This is a rush transcript of "Special Report With Bret Baier" from January 29, 2010. This copy may not be in its final form and may be updated.
(BEGIN VIDEO CLIP)
PRESIDENT BARACK OBAMA: I am not an ideologue. I'm not. It doesn't make sense if somebody could tell me you could do this cheaper and get increased results that I wouldn't say great. We have to choose whether we are going to be politicians first or partners for progress.
REP. MIKE PENCE, R-IND.: We welcome the dialogue with the president. And we especially welcome the acknowledgment that this business about the party of no ideas can hopefully be banished once and for all from the political debate.
(END VIDEO CLIP)
BRET BAIER, ANCHOR: President Obama traveling down to Baltimore to meet with House Republicans and their issues conference there. Interesting back and forth. It was open to cameras at the request of the White House, actually.
Is this the start of a new outreach to Republicans by this White House on a host of issues? Let's bring in our panel, Steve Hayes, senior writer for the Weekly Standard, Kirsten Powers, columnist of the New York Post, and syndicated columnist Charles Krauthammer.
Steve, your thoughts of this event and what came out of it.
STEVE HAYES, SENIOR WRITER, THE WEEKLY STANDARD: I think Washington is forever changed after this event. I expect people to be getting together all time.
BAIER: You sound like Bill Kristol.
HAYES: Look, it was a nice event. It was a smart event. I think this worked for the White House and this worked for the House Republicans. I loved the exchange. I hope they do this once a month.
BAIER: So, like a little British send the president down?
HAYES: Sure. I think that would be terrific. Look, at the same time there is a lot of hot air today and there was a lot of political posturing in the name of not politically posturing.
The president's claim that he is not an ideologue has to be, I think, one of the single most ridiculous things that he said in that time. The results of his first year, I think the overwhelming conclusion of his first year is that he is, in fact, an ideologue.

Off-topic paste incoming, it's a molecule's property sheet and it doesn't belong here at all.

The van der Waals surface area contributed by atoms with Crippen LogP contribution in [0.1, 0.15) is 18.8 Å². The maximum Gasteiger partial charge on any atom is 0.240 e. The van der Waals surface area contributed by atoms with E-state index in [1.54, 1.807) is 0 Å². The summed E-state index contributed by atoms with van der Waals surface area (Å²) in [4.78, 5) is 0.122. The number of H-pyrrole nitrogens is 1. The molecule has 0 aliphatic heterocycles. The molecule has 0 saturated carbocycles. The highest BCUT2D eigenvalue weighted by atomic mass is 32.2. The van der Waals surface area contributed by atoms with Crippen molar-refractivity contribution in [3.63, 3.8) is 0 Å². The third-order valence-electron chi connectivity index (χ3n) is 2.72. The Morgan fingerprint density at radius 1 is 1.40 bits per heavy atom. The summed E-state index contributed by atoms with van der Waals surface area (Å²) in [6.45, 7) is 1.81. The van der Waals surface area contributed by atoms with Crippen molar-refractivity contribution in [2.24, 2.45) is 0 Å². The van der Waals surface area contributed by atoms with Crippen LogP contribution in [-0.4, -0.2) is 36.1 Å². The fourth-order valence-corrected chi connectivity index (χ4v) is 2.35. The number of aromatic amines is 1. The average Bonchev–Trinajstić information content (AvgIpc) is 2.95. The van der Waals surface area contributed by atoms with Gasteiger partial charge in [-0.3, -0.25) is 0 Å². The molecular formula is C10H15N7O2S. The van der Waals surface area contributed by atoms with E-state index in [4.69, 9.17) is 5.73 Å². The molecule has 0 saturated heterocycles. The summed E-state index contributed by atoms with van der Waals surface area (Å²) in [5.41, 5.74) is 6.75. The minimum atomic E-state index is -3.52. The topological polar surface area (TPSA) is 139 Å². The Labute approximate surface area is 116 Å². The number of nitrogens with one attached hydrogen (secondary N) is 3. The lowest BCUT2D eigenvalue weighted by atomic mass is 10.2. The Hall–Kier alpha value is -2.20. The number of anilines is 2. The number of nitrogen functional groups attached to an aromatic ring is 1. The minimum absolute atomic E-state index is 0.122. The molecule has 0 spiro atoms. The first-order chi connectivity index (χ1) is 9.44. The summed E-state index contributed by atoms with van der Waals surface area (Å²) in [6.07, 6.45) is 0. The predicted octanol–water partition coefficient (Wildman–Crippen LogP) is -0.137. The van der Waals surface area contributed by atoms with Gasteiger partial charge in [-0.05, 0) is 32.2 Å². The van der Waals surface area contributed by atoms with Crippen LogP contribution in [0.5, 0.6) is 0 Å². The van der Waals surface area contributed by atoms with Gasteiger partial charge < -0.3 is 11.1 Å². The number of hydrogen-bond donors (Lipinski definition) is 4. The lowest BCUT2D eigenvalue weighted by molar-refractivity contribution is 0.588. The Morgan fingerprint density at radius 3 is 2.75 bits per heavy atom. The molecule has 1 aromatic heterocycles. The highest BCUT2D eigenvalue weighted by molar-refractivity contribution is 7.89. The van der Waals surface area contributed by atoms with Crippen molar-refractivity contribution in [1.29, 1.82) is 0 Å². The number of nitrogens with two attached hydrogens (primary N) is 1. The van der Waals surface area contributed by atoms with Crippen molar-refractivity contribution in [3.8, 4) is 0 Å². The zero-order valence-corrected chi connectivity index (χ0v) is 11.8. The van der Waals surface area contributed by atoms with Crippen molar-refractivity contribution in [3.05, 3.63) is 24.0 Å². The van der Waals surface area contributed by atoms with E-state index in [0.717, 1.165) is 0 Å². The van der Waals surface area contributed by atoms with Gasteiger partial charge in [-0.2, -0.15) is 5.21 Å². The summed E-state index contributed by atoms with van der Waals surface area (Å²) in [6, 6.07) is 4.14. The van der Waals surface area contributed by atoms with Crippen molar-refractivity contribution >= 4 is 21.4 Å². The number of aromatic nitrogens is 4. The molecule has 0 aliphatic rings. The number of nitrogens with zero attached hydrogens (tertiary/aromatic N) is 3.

He talked about his health care plan and said he looked at it as a centrist health care plan. That tells us everything we need to know where is he coming from.
From his perspective perhaps it was centrist it wasn't centrist though in the minds of the American people and in the minds of the people who are voting on it because the centrists didn't support it. So he can think it's centrist, but it wasn't a centrist plan.
Overall, I think this is a good thing for the White House to do. It was a good thing for House Republicans. There should be more of this kind of exchange.
BAIER: Kirsten, House Republicans say this was a good day because the president acknowledged finally in their mind that they actually do have specific bills on health care and that they never saw the light of day under a House Speaker Nancy Pelosi.
KIRSTEN POWERS, COLUMNIST, NEW YORK POST: Well, I mean, this is just — it was a P.R. event, essentially. I agree with Steven. I think that it was successful. I think that — I actually think it was a little more successful for the president because he sort of got this free air time to make this case that, you know, I don't think was an overall really persuasive case.
I disagree with the ideologue thing. I think that depends on where you are coming from. If you are on the left, I think most people on the left, including myself, don't feel that he is an ideologue at all. If he was, he would have pushed much harder for the public option, which they were always wheeling and dealing with in the beginning and willing to give it up for exchanges, and everybody knows that.
And so I think that he does think he is a unifier and I still think he believes that he can go in and convince people and that he can go in and have this conversation and maybe somebody is going to actually — something is going to actually come of this. And substantively I think it was a complete waste of time.
CHARLES KRAUTHAMMER, SYNDICATED COLUMNIST: I thought it brought out the best of Obama. It helped him a lot. It made Republicans look good, but I think it was good for the country.
Look, for Obama, he engaged in a fairly high level debate on policy with his antagonists and he showed his best qualities as a fine analytic mind. He was able to phrase and to frame his opponents' arguments in a clear way. And I thought he held his own quite well.
I do think it should be something we ought to consider institutionalizing. As we heard earlier, it is not like prime minister's question time in parliament but, of course, we don't have a prime minister. We have a president who is half prime minister, half king.